• Each feature file comprises one or more scenarios or test cases. A scenario starts with the keyword `Scenario` followed by a colon (`:`) and a brief description of the scenario.

  • Steps aren't Gherkin language syntax, but they're an integral concept. In a given scenario, the keywords `Given`, `And`, `When`, and `Then` represent Gherkin steps. These keywords are not followed by a colon (`:`) but by a description. The Cucumber engine searches for step definition files to understand what to do in each of the steps.

2. Step definitions

A step definition is a Java method that maps to one of the Gherkin steps. When Cucumber runs a step in a scenario, it searches for a matching step definition to execute.

For example, consider the following Gherkin step:

```gherkin And I fill in the User Name as "admin" ```

To execute the step, Cucumber looks for the following Java method:

```java @And("I fill in the User Name as {string}") public void i_fill_in_the_user_name_as(String userName) {     ...



Here, the method name `i_fill_in_the_user_name_as` and the associated step annotation, along with the description `@And("I fill in the User Name as {string}")`, are important.

Also, note that the text `"admin"` is double-quoted in the feature file so that it is passed as an argument to the step definition. In the step annotation, this text is replaced with its data type, surrounded by curly braces.

For this tutorial, create a `stepdefinitions` package under the test sources root (`src/test/java`). Next, create a Java file called `` under the `stepdefinitions` package:

Step definition file structure

Paste the following code into the step definition file ``:

package stepdefinitions;
import io.github.bonigarcia.wdm.WebDriverManager;
import org.openqa.selenium.By;
import org.openqa.selenium.WebDriver;
import static org.junit.jupiter.api.Assertions.assertEquals;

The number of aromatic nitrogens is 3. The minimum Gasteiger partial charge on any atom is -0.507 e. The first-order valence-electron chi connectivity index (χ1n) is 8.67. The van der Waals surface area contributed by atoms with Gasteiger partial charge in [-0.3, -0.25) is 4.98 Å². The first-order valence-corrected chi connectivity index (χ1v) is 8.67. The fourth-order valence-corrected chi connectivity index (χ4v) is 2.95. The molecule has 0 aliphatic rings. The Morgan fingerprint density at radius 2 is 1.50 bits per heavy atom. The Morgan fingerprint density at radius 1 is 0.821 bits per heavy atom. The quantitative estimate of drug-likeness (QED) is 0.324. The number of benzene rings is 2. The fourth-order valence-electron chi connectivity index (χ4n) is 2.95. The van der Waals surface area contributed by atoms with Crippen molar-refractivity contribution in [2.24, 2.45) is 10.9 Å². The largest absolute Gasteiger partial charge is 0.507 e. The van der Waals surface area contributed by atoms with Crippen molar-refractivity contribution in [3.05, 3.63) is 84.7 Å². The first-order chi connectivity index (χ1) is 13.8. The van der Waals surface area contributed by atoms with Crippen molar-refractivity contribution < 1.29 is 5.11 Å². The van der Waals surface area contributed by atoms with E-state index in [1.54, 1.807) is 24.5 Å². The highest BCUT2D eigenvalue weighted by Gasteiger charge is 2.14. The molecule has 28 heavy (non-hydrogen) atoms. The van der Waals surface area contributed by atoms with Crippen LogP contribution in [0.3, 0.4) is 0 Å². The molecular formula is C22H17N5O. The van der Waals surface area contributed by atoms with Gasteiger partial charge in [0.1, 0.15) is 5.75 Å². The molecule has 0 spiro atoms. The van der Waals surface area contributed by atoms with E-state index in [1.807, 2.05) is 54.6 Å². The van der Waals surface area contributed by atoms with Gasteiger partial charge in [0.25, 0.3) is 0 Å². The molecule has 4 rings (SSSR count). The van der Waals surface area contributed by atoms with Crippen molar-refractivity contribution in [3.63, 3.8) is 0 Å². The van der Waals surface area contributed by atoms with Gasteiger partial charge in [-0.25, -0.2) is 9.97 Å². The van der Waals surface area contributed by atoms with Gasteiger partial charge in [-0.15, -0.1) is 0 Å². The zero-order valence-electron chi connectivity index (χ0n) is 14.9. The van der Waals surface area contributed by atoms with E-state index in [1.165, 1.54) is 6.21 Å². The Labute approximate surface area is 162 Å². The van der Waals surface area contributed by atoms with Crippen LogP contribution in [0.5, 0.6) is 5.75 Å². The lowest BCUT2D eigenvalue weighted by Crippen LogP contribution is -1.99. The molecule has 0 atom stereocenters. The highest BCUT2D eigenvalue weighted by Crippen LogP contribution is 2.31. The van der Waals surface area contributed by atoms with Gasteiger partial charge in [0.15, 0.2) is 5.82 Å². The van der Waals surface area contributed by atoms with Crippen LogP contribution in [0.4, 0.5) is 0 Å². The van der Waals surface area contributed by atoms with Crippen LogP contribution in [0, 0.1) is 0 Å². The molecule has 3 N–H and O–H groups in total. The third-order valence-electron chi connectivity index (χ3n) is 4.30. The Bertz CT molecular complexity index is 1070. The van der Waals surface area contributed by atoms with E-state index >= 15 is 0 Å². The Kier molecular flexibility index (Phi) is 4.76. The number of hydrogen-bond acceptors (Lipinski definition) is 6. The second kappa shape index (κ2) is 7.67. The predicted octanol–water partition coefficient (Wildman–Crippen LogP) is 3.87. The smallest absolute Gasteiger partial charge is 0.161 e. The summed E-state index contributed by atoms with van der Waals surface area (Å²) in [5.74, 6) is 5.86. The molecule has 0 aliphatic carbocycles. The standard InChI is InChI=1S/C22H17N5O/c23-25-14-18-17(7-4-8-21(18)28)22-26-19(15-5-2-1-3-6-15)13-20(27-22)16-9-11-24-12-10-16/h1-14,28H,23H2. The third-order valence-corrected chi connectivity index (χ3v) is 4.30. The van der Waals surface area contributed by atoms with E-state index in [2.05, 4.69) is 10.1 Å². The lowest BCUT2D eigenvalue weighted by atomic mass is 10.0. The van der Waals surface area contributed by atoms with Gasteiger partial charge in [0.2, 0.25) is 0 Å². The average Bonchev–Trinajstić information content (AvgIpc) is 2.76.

public class LoginSteps {
    private WebDriver driver;
    public void initializeDriver() {
        driver = new ChromeDriver();
    @Given("I am on the Sample App login page")
    public void i_am_on_the_sample_app_login_page() {
    @And("I fill in the User Name as {string}")
    public void i_fill_in_the_user_name_as(String userName) {
    @And("I fill in the Password as {string}")
    public void i_fill_in_the_password_as(String password) {
    @When("I click on the Log In button")
    public void i_click_on_the_log_in_button() {
    @Then("I see the message {string}")
    public void i_see_the_message(String message) {
        assertEquals(driver.findElement("loginstatus")).getText(), (message));
    public void closeBrowser() {

The `@Before` and `@After` annotations ensure that the associated method runs before the first step of each scenario and after the last step of each scenario, respectively. In other words, it's creating a WebDriver instance under the `@Before` annotation and terminating the WebDriver session under the `@After` annotation.

The methods associated with the `@Given`, `@And`, and `@When` annotations are simply translating the corresponding steps in the feature file into browser actions using Selenium WebDriver.

The `@Then` annotation is calling a JUnit assertion to validate whether the actual and expected messages are equivalent or not. This is to ensure that the specifications are met.

3. Test runner

To run your Cucumber test, you need a test runner file. A test runner file is a JUnit class that contains `@RunWith` annotations for instructing it to execute feature files as JUnit tests and `@CucumberOptions` annotations to reference the location of feature files and step definitions.

For this tutorial, create a Java file called `` under the test sources root (`src/test/java`):

Test runner file structure

Paste the following code into ``:

import io.cucumber.junit.Cucumber;
import io.cucumber.junit.CucumberOptions;
import org.junit.runner.RunWith;
@CucumberOptions(features = {"src/test/resources/features"}, glue = {"stepdefinitions"})
public class LoginTests {

Executing the tests

It's now time to run your Cucumber tests.

Simply click the `` file in the Project tool window in IntelliJ and press the keyboard keys Shift+F10 for Windows/Linux or ⌃R for macOS.

After execution and completion, make sure to enable the ✓ Show Passed option on the Test Runner toolbar so that you can see the results:

Test execution

Here, the green check marks indicate that both tests passed successfully, and the time it took to execute the tests is shown in milliseconds.


Selenium and Cucumber can help business and technical teams collaborate on implementing automated end-to-end tests. In this article, you learned more about these frameworks and how to use them to set up, write, and run some automated tests.

As part of your end-to-end test automation suite, consider using Sauce Labs for running your Selenium tests and conducting cross-browser testing.

Learn more about cross-browser testing with Sauce Labs